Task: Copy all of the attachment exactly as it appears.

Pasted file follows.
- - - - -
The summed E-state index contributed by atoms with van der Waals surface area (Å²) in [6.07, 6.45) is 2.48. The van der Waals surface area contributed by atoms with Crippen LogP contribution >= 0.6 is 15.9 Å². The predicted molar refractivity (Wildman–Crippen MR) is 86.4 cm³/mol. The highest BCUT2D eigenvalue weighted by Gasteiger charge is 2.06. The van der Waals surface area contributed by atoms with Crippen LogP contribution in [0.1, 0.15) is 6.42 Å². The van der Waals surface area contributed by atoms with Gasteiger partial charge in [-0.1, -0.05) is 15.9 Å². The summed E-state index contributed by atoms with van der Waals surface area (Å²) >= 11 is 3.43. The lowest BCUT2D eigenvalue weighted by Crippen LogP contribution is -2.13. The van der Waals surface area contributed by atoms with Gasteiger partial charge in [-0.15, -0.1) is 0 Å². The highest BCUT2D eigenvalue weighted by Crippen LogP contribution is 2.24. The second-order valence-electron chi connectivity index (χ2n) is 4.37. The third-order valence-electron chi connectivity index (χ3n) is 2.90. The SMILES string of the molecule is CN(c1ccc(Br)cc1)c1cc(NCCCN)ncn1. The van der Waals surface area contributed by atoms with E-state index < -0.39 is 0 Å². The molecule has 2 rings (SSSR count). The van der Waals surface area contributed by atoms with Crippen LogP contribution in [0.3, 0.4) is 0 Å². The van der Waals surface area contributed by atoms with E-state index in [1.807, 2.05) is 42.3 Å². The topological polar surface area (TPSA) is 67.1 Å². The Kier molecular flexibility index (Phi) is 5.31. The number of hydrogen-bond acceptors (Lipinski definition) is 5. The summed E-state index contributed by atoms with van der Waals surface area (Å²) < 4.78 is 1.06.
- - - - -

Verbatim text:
The summed E-state index contributed by atoms with van der Waals surface area (Å²) in [6.07, 6.45) is 2.48. The van der Waals surface area contributed by atoms with Crippen LogP contribution >= 0.6 is 15.9 Å². The predicted molar refractivity (Wildman–Crippen MR) is 86.4 cm³/mol. The highest BCUT2D eigenvalue weighted by Gasteiger charge is 2.06. The van der Waals surface area contributed by atoms with Crippen LogP contribution in [0.1, 0.15) is 6.42 Å². The van der Waals surface area contributed by atoms with Gasteiger partial charge in [-0.1, -0.05) is 15.9 Å². The summed E-state index contributed by atoms with van der Waals surface area (Å²) >= 11 is 3.43. The lowest BCUT2D eigenvalue weighted by Crippen LogP contribution is -2.13. The van der Waals surface area contributed by atoms with Gasteiger partial charge in [-0.15, -0.1) is 0 Å². The highest BCUT2D eigenvalue weighted by Crippen LogP contribution is 2.24. The second-order valence-electron chi connectivity index (χ2n) is 4.37. The third-order valence-electron chi connectivity index (χ3n) is 2.90. The SMILES string of the molecule is CN(c1ccc(Br)cc1)c1cc(NCCCN)ncn1. The van der Waals surface area contributed by atoms with E-state index < -0.39 is 0 Å². The molecule has 2 rings (SSSR count). The van der Waals surface area contributed by atoms with Crippen LogP contribution in [0.3, 0.4) is 0 Å². The van der Waals surface area contributed by atoms with E-state index in [1.807, 2.05) is 42.3 Å². The topological polar surface area (TPSA) is 67.1 Å². The Kier molecular flexibility index (Phi) is 5.31. The number of hydrogen-bond acceptors (Lipinski definition) is 5. The summed E-state index contributed by atoms with van der Waals surface area (Å²) < 4.78 is 1.06.